South Cotabato health officials, meanwhile, said the respiratory infection in the area “has been a common illness for the past few months.” It is premature to conclude that these illnesses are due to factors other than viruses causing respiratory tract infection, they added.

Traavik’s claims were also questioned by leading Filipino scientists and University of the Philippines medical expert Dr. Nina Barzaga. Barzaga said the allegations need to be evaluated based on the principles of immunology and immunobiology.

‘Traavik needs to show pertinent scientific data that establish his claims before making press releases and unduly causing panic to the public,” Barzaga added.

Without these data, she said Traavik ‘must not be given the chance to have the exposure that he craves for with these scare tactics”.

Barzaga is a professor of medical immunology at the University of the Philippines in Manila. She is the director of the Institutes of Biotechnology and Molecular biology at the National Institutes of Health also in UP-Manila. She heads one of several organizations of Filipino scientists which openly backed the adoption by the government of the agricultural development policy which anchored the country’s food security program on biotechnology.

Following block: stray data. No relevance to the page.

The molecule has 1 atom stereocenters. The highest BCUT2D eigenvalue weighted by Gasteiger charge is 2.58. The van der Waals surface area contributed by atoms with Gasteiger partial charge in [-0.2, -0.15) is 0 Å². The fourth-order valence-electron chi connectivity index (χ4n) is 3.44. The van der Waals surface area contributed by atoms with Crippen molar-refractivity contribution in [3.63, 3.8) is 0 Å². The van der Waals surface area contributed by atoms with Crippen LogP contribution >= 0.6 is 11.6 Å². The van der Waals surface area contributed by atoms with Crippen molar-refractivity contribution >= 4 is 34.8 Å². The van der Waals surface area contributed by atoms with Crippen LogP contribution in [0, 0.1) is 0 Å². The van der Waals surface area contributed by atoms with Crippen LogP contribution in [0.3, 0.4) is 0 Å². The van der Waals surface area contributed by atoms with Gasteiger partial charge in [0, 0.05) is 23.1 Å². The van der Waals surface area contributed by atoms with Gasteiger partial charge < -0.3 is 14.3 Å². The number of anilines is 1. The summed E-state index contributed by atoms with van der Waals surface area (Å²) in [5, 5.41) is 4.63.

The other scientist groups that supported the government’s adoption of biotechnology were the Women Association of Scientists in the Philippines, The Philippine Association for the Advancement of Crop Science and Technology, the Crop Science Society of the Philippines and the Biochemical Society of the Philippines.

It was also backed by the Philippines Maize Federation, the country’s biggest organization of corn farmers.

Policy, however, was opposed by international pressure group Greenpeace which warned Philippine authorities that biotechnology “can lead to millions of dead bodies, sick children, cancer clusters and deformities.”

_____________________________

HYBRID RICE DIRECT SEEDING NOW POSSIBLE
25-March-2004 The Philippine STAR

Production of hybrid rice, often regarded by detractors as tedious and